Re: [VulnWatch] xp sp2 weaknesses
From: hellNbak (hellnbak_at_nmrc.org)
Date: Wed, 18 Aug 2004 14:05:50 -0500 (CDT) To: "Richie B." <richie@NO-SPAM-HERE.com>
I have a couple comments on this paper.
"The command shell cmd.exe ignores the ZoneID of files"
The ZoneID "feature" was built into Windows Explorer. Not the command
shell. So I can see why this would be ignored but I do agree with the
author that this is a bug. The severity of it, in my opinion is quite low
as I do not see a legitimitate exploit path. Any script pushed to the
system via the web or email would be marked with a ZoneID -- so how does
the attacker get it to launch from the command prompt and not via
explorer? He can't. Any remote execution will have to be pushed via the
internet or an email -- meaning the ZoneIDs will be processed -- even if
the first line of your script is cmd /c it won't work REMOTELY.
Now if you already have access to a command shell, or even local
acceess to a machine then yes, you can definately use this -- but if you
already have that level of access......blah blah best cough practices
The attack vector outlined in the paper is as follows;
Exploitation of this issue reqeuires some user interaction -- at least as
long as nobody comes up with a way to execute cmd.exe with parameters from
within Outlook Express or Internet Explorer. But viruses doing "social
engeneering" are a common place by now. Bagle & Co asked users to enter a
password to decode encrypted attachments. Therefore a virus author could
create an e-mail worm like this:
attached you find the copy of your access data you
requested. For security reasons, the file is scrambled
and can only be viewed with cmd. To view it, save the
attached file, execute "cmd" from the start menu,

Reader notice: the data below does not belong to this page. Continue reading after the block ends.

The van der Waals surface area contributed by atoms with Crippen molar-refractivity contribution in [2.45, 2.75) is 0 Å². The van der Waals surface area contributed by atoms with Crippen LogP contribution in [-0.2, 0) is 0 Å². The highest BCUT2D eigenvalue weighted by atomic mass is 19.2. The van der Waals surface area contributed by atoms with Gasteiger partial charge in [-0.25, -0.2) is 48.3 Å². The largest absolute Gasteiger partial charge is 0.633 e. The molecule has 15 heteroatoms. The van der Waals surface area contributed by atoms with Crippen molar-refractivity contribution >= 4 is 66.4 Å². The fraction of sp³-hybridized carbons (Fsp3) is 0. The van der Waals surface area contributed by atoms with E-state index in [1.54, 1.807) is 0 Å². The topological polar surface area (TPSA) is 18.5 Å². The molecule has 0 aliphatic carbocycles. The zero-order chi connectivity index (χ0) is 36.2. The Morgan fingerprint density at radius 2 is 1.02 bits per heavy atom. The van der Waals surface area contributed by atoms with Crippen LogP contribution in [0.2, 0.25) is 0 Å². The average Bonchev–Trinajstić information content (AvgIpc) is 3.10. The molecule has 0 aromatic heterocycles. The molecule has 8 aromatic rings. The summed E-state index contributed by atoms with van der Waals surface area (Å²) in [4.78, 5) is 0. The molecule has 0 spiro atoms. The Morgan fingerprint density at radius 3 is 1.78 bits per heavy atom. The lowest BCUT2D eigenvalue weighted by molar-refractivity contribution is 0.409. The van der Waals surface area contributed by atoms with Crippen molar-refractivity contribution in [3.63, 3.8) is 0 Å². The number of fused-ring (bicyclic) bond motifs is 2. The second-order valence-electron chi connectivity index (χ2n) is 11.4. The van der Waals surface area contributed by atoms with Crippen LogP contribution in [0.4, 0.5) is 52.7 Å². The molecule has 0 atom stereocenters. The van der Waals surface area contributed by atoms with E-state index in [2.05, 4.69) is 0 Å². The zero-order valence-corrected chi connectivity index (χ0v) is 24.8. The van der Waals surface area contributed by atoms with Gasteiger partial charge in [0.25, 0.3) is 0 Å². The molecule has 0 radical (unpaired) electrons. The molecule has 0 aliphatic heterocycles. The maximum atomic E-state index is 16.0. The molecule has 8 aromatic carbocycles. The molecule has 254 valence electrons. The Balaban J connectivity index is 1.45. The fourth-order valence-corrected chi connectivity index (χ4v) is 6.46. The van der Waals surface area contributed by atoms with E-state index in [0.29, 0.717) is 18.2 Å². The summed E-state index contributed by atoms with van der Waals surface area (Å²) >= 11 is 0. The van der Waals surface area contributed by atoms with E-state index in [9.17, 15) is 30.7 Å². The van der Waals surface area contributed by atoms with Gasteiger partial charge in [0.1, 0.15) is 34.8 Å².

drag&drop the file into the new window and hit
return. cmd will descramble the file for you. "
Yes, this would work, providing your user is at a level that they
understand how to actually launch a command prompt and providing that
eventhough they have a slight clue on how to use their computer they are
completely trusting of random emails that ask them to do this.... hmmm ok,
maybe it is likely... ;-)
An easy solution to this are some simple best practices and host security
measures that we all know every responsible IT organization uses right?
"Windows Explorer caches the result of ZoneID lookups. If a file is
overwritten, Explorer does not properly update this cached information to
reflect the new ZoneID. This allows spoofing of trusted or non-existant
ZoneIDs by overwriting files with trusted or non-existent ZoneIDs."
This one has interesting potential. But, as the author of the paper at
Heise Security says; "Exploiting this issue requires the ability to overwrite
existing files which have a trusted or non-existant ZoneID."
So I would consider this an issue that should be fixed but nothing that is
super high risk yet. But once the next batch of IE flaws are disclosed
this one may prove to be useful in variations of attacks we have seen
Overall, I think Microsoft is missing the boat with their response to
these issues. Sure, right now they are low risk but there is a very
likely chance that they can be leveraged later.
> I haven't seen this report here yet.
> Flaws in SP2 security features
> 1) The command shell cmd.exe ignores the ZoneID of files.
> 2) Windows Explorer caches the result of ZoneID lookups. If a file is
> overwritten, Explorer does not properly update this cached information
> to reflect the new ZoneID. This allows spoofing of trusted or
> non-existant ZoneIDs by overwriting files with trusted or non-existent
> URL: http://www.heise.de/security/artikel/50051